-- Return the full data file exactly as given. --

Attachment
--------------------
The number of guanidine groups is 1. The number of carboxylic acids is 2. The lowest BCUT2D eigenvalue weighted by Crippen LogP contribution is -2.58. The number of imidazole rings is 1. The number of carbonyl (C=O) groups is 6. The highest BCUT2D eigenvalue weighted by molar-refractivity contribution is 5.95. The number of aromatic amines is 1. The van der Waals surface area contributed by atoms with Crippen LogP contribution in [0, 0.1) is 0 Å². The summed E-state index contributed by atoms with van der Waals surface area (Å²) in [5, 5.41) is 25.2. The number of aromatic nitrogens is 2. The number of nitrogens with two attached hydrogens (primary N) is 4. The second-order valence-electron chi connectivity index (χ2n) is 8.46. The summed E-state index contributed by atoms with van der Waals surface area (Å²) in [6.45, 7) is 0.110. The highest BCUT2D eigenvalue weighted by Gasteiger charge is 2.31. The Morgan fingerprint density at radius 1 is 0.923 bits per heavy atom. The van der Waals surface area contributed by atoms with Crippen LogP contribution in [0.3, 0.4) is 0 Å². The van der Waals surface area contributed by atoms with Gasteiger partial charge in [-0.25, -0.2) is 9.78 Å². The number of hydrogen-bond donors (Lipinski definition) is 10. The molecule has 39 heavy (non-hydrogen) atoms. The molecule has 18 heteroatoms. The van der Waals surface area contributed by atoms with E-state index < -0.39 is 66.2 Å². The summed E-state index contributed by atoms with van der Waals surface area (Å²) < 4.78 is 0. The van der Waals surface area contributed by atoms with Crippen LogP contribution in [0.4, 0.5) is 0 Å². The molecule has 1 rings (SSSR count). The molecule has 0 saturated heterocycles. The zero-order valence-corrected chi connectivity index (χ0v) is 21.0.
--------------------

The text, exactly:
The number of guanidine groups is 1. The number of carboxylic acids is 2. The lowest BCUT2D eigenvalue weighted by Crippen LogP contribution is -2.58. The number of imidazole rings is 1. The number of carbonyl (C=O) groups is 6. The highest BCUT2D eigenvalue weighted by molar-refractivity contribution is 5.95. The number of aromatic amines is 1. The van der Waals surface area contributed by atoms with Crippen LogP contribution in [0, 0.1) is 0 Å². The summed E-state index contributed by atoms with van der Waals surface area (Å²) in [5, 5.41) is 25.2. The number of aromatic nitrogens is 2. The number of nitrogens with two attached hydrogens (primary N) is 4. The second-order valence-electron chi connectivity index (χ2n) is 8.46. The summed E-state index contributed by atoms with van der Waals surface area (Å²) in [6.45, 7) is 0.110. The highest BCUT2D eigenvalue weighted by Gasteiger charge is 2.31. The Morgan fingerprint density at radius 1 is 0.923 bits per heavy atom. The van der Waals surface area contributed by atoms with Crippen LogP contribution in [0.3, 0.4) is 0 Å². The van der Waals surface area contributed by atoms with Gasteiger partial charge in [-0.25, -0.2) is 9.78 Å². The number of hydrogen-bond donors (Lipinski definition) is 10. The molecule has 39 heavy (non-hydrogen) atoms. The molecule has 18 heteroatoms. The van der Waals surface area contributed by atoms with E-state index < -0.39 is 66.2 Å². The summed E-state index contributed by atoms with van der Waals surface area (Å²) < 4.78 is 0. The van der Waals surface area contributed by atoms with Crippen LogP contribution in [0.4, 0.5) is 0 Å². The molecule has 1 rings (SSSR count). The molecule has 0 saturated heterocycles. The zero-order valence-corrected chi connectivity index (χ0v) is 21.0.